KM World defines customer sentiment analysis as the processing of information to determine the opinion of a consumer. The time consumers take to ask questions, resolve issues, and share both positive and negative experiences can be used to help an organization evolve.

It’s important to understand that the way this information is gathered has changed drastically in the last two decades. What was once handled by either a letter or phone call to a company has now evolved into a multi-layered approach that can feel dizzying for an organization seeking to keep pace.

To deliver the most empathetic customer service experience, an organization must understand customer sentiment across all channels. Let’s take a closer look at sentiment scoring, what’s considered a positive sentiment and three solid reasons customer sentiment analysis is a must for your organization.

What is a Sentiment Score?

According to CallMiner, a sentiment score is the number used to gauge customers’ opinions of a company’s service and products. A positive sentiment score indicates exactly what it describes — customers are satisfied with their experience with the company’s offerings and will likely continue to go about business as usual — and as such, a negative score explains the opposite. Both types of sentiment scoring are important, as they can help a company understand where they need to improve and where they can continue following business protocol.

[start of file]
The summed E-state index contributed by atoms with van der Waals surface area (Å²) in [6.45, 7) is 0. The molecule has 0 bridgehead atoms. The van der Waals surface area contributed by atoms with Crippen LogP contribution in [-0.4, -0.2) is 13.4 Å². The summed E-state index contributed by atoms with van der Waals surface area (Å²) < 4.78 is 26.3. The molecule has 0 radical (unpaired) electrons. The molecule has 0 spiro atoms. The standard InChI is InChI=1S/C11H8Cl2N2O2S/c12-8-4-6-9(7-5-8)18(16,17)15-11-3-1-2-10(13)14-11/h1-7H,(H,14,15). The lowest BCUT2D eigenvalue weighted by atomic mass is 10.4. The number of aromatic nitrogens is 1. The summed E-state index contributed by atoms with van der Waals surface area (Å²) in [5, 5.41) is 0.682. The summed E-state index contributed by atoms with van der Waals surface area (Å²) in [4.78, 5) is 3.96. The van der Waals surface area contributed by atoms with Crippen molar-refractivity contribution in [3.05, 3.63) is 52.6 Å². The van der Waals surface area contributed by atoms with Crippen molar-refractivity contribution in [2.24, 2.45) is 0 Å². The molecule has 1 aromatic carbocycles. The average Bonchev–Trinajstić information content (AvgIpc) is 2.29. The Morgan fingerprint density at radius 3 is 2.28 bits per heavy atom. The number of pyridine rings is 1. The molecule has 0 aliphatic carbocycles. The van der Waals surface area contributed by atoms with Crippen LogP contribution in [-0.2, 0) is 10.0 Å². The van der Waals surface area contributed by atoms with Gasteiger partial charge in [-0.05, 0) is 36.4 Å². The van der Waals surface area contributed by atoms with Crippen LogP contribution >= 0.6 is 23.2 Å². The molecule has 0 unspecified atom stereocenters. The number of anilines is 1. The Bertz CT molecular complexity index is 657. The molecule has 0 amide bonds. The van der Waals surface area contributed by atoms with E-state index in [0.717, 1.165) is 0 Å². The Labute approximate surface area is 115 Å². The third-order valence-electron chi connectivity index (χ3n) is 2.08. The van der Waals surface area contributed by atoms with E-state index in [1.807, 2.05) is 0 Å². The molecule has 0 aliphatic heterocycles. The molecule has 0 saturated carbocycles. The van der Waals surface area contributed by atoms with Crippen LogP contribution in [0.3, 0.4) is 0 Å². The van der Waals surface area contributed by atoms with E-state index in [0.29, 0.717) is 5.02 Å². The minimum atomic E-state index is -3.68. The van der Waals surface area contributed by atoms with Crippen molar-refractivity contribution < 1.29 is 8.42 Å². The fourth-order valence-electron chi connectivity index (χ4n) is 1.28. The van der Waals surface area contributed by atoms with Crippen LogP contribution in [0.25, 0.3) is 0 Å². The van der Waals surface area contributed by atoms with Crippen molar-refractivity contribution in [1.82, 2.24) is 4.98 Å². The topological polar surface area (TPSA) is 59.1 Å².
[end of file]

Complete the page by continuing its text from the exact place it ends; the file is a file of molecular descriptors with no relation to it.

3 Reasons You Need Customer Sentiment Analysis

Sentiment analysis gives you an increasingly accurate temperature check on how your customers feel about your brand, your products and the service you provide. For agents to turn this data into insights, however, they must be able to easily access this type of customer information.